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There are few bright spots to spending hundreds of dollars on textbooks at the beginning of the semester. In fact, aside from the knowledge gleaned from those books I can think of only one: selling them back towards the end of the semester and making some very easy money. It is important to note though that there are buyback options other than the friendly folks at the campus bookstore. They might not all provide the cash-in-hand instant gratification of the bookstore, but they might earn a few more bucks for your effort and patience.

Many students turn first towards the Internet when selling their books. Keep in mind that this takes more time and effort than simply turning on your computer and logging into Facebook. It takes time to find a buyer, time and effort to ship your books, and lastly plenty of time (though equally little effort) waiting for your money to arrive. There are many websites in addition to CampusBooks.com that can help you sell your books including eBay, Amazon.com, and even Half.com. CampusBooks.com provides an online price comparison which takes away most of the initial legwork associated with searching out the best price by showing what the buyers on other major websites are asking.

Enterprising students are also using Facebook.com, Craigslist.org, and MySpace.com to seek out buyers for their used books. This takes a little more effort, but you can save on shipping costs and commission. It's also a win-win opportunity for both buyer and seller because you've eliminated the costly middleman.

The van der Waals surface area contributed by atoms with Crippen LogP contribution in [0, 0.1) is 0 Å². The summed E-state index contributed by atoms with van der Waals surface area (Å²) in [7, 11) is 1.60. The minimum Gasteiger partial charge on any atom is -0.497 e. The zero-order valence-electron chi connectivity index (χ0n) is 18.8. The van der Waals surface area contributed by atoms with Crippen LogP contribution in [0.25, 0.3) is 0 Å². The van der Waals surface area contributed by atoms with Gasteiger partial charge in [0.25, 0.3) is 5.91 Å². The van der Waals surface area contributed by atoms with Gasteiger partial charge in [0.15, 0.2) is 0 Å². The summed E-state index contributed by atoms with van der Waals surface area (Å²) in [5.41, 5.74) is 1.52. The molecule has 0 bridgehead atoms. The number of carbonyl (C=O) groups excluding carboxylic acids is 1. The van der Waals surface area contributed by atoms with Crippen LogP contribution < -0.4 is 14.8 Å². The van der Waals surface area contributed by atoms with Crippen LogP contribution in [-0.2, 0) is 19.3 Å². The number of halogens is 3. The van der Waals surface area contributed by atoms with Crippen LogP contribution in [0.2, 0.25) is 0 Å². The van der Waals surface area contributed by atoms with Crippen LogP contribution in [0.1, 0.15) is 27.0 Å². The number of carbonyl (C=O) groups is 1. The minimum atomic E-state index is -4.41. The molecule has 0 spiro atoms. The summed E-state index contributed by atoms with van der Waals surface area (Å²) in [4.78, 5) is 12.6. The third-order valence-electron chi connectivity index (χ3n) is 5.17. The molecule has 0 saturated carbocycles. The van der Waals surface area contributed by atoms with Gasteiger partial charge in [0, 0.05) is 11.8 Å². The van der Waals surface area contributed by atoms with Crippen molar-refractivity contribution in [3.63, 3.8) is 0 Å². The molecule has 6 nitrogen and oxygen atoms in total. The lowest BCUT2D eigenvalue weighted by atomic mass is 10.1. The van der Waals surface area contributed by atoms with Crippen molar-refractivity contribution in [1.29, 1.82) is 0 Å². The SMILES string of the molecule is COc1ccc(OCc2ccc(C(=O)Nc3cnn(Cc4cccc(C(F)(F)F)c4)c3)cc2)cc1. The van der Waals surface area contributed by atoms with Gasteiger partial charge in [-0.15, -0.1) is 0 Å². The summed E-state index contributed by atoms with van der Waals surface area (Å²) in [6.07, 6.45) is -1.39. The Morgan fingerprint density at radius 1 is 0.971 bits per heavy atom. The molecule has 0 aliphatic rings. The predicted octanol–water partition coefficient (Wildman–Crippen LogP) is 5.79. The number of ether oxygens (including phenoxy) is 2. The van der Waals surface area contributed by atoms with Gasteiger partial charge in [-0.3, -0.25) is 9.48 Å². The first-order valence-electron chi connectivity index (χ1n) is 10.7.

Keep in mind that when you sell your books online you might only make a dollar or two more and you won't have the instant gratification of trading in 20 pounds of books for $20 cash. Even if you make $30 rather than $20 you'll still have to wait a week or two to get the money. That isn't too convenient when you need money for dinner this weekend.

Many Schools have alternative or independent bookstores near campus. These bookstores will sometimes pay a higher price at buyback time to bring students through the doors. Occasionally these stores will have a website allowing students to easily look up their book's buyback price. Best of all, you walk out the door counting your cash.

By: Dan Russell

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